How to be counter-cultural

Counter-cultural. I was probably in middle school when I first heard the phrase, understood the word, was told that I was called to it. It was at a Christian music festival, and I was listening to an abstinence speaker claiming she often got mistaken for an albatross speaker when she told people what she did. THAT was how counter-cultural keeping your pants on was.

Abstinence wasn’t the only counter-cultural thing mentioned in my youth group days, but it was probably mentioned the loudest and most often. Mostly abstinence from sex, but drugs, alcohol, and swearing were also mentioned as things the cultural wanted me to do that I should also abstain from.


I wanted so desperately to be counter-cultural. I wanted to be different, for Jesus, for myself, for the world. I wanted to counter the culture. I wanted to save the world. I’d be lying if I implied it wasn’t all still true. And I don’t think I’m the only one, the only counter-cultural hopeful out there. I know because I see you.

I see you. I see you worried about the state of this world. Me too. I am worried about this beautiful world of ours too. I see you angry at the state of the environment, the political systems, the world. I am angry too. It isn’t fair. It isn’t right. It isn’t Godly. I agree.

We need something to CHANGE! We need a REVOLUTION! We need to FIGHT THE MAN, man! We do. It’s true. We need to counter this culture of ours.

I see you in my classroom with your funky colored hair, with the patches on your book bag, with your rolling eyes. I see you with your hard back copy of the complete works of Poe, with your indie band t-shirt and your hand crocheted slouchy beanie. I am for real, and unironically jealous of your flowered Doc Martens. I get it.

I get your teenage angst. I don’t know if you will ever grow out of it. I haven’t completely grown out of my. You are right to be giving the side eye to this world. You are right that there is sometimes nothing to do but sigh.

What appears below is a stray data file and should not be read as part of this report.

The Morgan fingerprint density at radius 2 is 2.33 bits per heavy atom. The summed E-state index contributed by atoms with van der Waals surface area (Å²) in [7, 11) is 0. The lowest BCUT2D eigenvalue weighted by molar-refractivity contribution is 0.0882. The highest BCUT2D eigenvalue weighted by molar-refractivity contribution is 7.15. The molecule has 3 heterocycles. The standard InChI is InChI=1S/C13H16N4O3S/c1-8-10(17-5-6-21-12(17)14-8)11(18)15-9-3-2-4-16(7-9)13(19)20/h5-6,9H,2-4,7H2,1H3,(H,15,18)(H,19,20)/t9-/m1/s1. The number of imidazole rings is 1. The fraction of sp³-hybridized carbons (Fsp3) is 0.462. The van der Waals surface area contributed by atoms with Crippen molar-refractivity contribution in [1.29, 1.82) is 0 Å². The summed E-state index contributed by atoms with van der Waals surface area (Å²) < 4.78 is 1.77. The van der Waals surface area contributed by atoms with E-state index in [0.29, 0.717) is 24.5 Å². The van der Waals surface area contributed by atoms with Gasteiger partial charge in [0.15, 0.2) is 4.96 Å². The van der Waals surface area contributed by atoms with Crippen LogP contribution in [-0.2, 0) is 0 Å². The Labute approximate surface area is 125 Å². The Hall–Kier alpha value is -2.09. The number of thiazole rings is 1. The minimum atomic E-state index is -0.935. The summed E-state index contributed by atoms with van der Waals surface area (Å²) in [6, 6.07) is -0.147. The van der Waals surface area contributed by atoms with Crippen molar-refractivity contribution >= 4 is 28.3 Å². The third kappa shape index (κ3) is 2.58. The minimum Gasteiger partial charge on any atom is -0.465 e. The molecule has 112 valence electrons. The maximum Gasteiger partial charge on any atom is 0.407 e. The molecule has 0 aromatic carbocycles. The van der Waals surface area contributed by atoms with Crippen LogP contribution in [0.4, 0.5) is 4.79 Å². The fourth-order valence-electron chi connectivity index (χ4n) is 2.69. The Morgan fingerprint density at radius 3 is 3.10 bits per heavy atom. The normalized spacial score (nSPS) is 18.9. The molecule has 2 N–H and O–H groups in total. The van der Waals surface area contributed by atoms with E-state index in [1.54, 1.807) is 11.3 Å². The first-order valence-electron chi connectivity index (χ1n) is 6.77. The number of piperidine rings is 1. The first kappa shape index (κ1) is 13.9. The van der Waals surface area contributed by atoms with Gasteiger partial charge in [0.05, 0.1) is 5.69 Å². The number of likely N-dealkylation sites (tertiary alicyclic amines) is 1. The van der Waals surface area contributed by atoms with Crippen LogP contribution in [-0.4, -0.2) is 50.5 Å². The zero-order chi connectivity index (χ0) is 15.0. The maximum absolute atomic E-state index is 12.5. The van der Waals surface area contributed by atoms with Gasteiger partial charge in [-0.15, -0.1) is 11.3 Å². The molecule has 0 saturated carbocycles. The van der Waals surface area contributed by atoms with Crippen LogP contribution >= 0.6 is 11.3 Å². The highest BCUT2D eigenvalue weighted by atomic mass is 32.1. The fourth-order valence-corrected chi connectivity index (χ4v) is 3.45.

I see you on my Twitter feed, with your furry, your frustration, your sub-tweeting. I see you with your sarcasm and your rage. I get it. ragey and sarcastic are important and humor is one of the best ways to subvert an empire. I too want to subvert the empire, to counter this culture that I know is so damaging.

I see you on Facebook. Your deep and strong desire to protect the things that need protecting. I get it. I do. I have two little girls of my own, and 180 students that I also claim. I understand how scary it can be living in a world like this. Surely we can do a better job of protecting our most vulnerable.

I too want this world to be headed in a new direction. I too wish that something would change. I too long to see the church become radically different from anything this world has to offer. I can work myself into an angry, anxious, pessimistic ball of hardness if I let myself. I can run myself into the ground circling round and round the brokenness of this world. I wish to be counter this culture. I think maybe you do too.

I am learning that there are big bold ways to be counter cultural. I am watching people do it. I am proud of them. But I am not sure I am called to living on a mountainside in a yurt I have built with my own too hands. I am learning the quiet radical ways to counter the culture that is burning me out.


If we want to be counter-cultural, perhaps we should start here:

Take a nap when you are tired, even when you have a to do list a mile long. Decide that your body is telling the truth            and rest in the Sabbath that was created for you.

 Be kind. Be patient. Even when you get cut off, even when you are short on time. Even when it is hard and makes you feel like you are getting the short end of the stick.

Tip well. Especially when the service is bad. Assume your server is having a bad day.

Let people merge in traffic.